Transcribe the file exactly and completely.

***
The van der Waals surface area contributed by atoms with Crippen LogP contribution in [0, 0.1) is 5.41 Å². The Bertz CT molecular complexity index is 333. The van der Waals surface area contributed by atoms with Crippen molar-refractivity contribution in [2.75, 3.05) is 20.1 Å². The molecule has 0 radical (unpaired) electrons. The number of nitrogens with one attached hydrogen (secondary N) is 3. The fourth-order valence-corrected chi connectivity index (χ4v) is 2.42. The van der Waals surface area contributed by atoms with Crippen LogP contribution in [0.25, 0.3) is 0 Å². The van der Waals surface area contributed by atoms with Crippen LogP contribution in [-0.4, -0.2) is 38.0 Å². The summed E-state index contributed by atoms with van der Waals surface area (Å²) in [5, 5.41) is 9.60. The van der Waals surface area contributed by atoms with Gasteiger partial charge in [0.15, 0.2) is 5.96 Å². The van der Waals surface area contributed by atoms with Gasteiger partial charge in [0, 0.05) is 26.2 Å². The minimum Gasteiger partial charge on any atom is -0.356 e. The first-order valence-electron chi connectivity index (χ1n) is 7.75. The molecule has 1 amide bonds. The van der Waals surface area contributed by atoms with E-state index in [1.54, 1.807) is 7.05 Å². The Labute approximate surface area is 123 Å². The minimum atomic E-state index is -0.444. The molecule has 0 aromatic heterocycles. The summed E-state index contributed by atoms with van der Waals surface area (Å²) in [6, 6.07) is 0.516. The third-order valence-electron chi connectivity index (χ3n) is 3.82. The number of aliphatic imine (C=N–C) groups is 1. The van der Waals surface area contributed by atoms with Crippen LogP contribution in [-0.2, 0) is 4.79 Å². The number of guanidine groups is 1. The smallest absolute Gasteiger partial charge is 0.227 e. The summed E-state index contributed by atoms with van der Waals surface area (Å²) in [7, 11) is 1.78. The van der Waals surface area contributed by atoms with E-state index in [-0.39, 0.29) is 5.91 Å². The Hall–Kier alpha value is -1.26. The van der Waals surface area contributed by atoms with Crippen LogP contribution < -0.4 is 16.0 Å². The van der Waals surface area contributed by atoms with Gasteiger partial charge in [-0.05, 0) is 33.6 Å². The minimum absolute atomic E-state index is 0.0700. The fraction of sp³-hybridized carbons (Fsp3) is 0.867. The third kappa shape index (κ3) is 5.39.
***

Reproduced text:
The van der Waals surface area contributed by atoms with Crippen LogP contribution in [0, 0.1) is 5.41 Å². The Bertz CT molecular complexity index is 333. The van der Waals surface area contributed by atoms with Crippen molar-refractivity contribution in [2.75, 3.05) is 20.1 Å². The molecule has 0 radical (unpaired) electrons. The number of nitrogens with one attached hydrogen (secondary N) is 3. The fourth-order valence-corrected chi connectivity index (χ4v) is 2.42. The van der Waals surface area contributed by atoms with Crippen LogP contribution in [0.25, 0.3) is 0 Å². The van der Waals surface area contributed by atoms with Crippen LogP contribution in [-0.4, -0.2) is 38.0 Å². The summed E-state index contributed by atoms with van der Waals surface area (Å²) in [5, 5.41) is 9.60. The van der Waals surface area contributed by atoms with Gasteiger partial charge in [0.15, 0.2) is 5.96 Å². The van der Waals surface area contributed by atoms with Gasteiger partial charge in [0, 0.05) is 26.2 Å². The minimum Gasteiger partial charge on any atom is -0.356 e. The first-order valence-electron chi connectivity index (χ1n) is 7.75. The molecule has 1 amide bonds. The van der Waals surface area contributed by atoms with E-state index in [1.54, 1.807) is 7.05 Å². The Labute approximate surface area is 123 Å². The minimum atomic E-state index is -0.444. The molecule has 0 aromatic heterocycles. The summed E-state index contributed by atoms with van der Waals surface area (Å²) in [6, 6.07) is 0.516. The third-order valence-electron chi connectivity index (χ3n) is 3.82. The number of aliphatic imine (C=N–C) groups is 1. The van der Waals surface area contributed by atoms with Crippen LogP contribution in [-0.2, 0) is 4.79 Å². The number of guanidine groups is 1. The smallest absolute Gasteiger partial charge is 0.227 e. The summed E-state index contributed by atoms with van der Waals surface area (Å²) in [7, 11) is 1.78. The van der Waals surface area contributed by atoms with E-state index in [-0.39, 0.29) is 5.91 Å². The Hall–Kier alpha value is -1.26. The van der Waals surface area contributed by atoms with Crippen LogP contribution < -0.4 is 16.0 Å². The van der Waals surface area contributed by atoms with Gasteiger partial charge in [-0.05, 0) is 33.6 Å². The minimum absolute atomic E-state index is 0.0700. The fraction of sp³-hybridized carbons (Fsp3) is 0.867. The third kappa shape index (κ3) is 5.39.